There are so many reasons that one simply can't list them all here. However, you clearly must have some reason to like Linux if you choose to use it when you can. So, I would say this -- make a list of all of the reasons you like Linux, including the available tools, a decent shell, robust process handling at the OS level, etc. Nearly anything that can be done on Linux can be done on MacOSX.

Now add to this list: "My grandmother can use this computer right out of the box." The only configuration hassles on MacOSX are the ones that you specifically bring on because you wish to do something advanced, such as tweak Apache HTTPD or install PostgreSQL. You never have to edit a .xinitrc file unless you choose to (if you install X11).

Now add one more thing: "In addition to thousands of great *nix-based open source tools and applications, many companies are actively developing great desktop software such as Macromedia, Omni Group, Adobe, etc."

The only thing you have to take away from your list is "100% open source", since only the lower levels of MacOSX are actually open source, such as the BSD-based Darwin OS and the tools (bash, gcc, python, perl, etc). The Aqua GUI environment is not.

Frank Sommers

Posts: 2642
Nickname: fsommers
Registered: Jan, 2002

Re: Mac OS X growing on developers? Posted: Jul 17, 2003 1:19 PM
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I'm looking into buying a new laptop for development, and I'm still thinking whether to buy an Intel-based laptop to run Linux, or choose a PowerBook. Frankly, I'd love the latter, but I think that in terms of price/performance, the Intel-based machines are better. For instance, I can get a 2.6 Ghz Pentium with a 16' display for about $1,600. I think a comparable Mac would cost a lot more. For me, ease of use is not such a big deal, and I'm more interested in performance (i.e., I'd like to run my unit tests all the time, do very frequent recompiles, etc). What has held me back from buying an Intel-based machine, though, is that I'm worried that not all the peripherals I need would work with Linux. (That was the only aspect I hated in the past running Linux on my laptop - that half the laptop's features were practically not used.)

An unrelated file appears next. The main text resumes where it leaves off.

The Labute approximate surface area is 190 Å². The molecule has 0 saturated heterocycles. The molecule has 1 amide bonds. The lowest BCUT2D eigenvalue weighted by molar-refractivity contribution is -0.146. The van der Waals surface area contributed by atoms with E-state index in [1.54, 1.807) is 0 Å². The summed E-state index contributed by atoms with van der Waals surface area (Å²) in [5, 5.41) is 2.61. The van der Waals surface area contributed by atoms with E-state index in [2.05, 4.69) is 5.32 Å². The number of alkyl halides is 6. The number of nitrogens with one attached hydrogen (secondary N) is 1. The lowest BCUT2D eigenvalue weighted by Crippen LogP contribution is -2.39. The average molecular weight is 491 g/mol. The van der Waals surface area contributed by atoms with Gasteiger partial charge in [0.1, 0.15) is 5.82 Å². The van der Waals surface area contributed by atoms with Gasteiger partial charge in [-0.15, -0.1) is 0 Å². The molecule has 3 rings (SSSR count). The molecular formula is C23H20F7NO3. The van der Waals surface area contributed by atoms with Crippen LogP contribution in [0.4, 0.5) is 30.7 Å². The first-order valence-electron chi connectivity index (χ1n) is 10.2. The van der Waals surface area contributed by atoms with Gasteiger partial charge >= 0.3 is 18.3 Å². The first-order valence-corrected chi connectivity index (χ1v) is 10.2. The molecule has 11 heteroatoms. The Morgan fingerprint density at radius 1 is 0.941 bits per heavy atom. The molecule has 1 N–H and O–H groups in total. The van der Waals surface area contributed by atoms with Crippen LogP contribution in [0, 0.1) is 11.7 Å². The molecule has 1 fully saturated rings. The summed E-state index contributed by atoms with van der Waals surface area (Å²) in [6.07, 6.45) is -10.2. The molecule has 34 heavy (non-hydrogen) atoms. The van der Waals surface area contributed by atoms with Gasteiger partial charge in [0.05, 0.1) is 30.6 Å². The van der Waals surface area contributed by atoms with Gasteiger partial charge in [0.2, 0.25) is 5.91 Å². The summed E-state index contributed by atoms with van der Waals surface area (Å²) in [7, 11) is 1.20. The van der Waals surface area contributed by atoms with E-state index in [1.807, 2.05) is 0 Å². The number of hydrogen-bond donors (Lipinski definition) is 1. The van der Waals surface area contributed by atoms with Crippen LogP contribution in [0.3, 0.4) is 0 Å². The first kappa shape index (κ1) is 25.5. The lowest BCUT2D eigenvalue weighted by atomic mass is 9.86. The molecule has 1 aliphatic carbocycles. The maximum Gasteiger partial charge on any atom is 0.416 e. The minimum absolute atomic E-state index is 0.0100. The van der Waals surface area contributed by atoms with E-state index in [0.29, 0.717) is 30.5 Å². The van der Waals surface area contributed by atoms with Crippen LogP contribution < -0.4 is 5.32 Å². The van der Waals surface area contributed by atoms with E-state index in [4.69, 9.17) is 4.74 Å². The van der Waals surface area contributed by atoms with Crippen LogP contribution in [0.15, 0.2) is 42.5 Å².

So, my question is, what's the experience out there in terms of a development laptop when it comes to Intel/Linux vs. the Mac?

Bill Venners

Posts: 2250
Nickname: bv
Registered: Jan, 2002

Re: Mac OS X growing on developers? Posted: Jul 17, 2003 2:04 PM
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I have used Mac OS X for two years as my development platform, and Linux as my deployment platform. So the page you are looking at was developed on Mac OS X, but served up by Linux. That combination has worked very well for me.

I bought Mac OS X two years ago for the same reason most people buy the operating system they choose -- not because it is easier to use, but because it runs the software they want to run. (This is why most people buy Windows, I would claim.) Because I find myself most productive and happy developing under Unix, I wanted Unix. Because I travel a lot, I do most of my work on a laptop, so I wanted Unix on a laptop.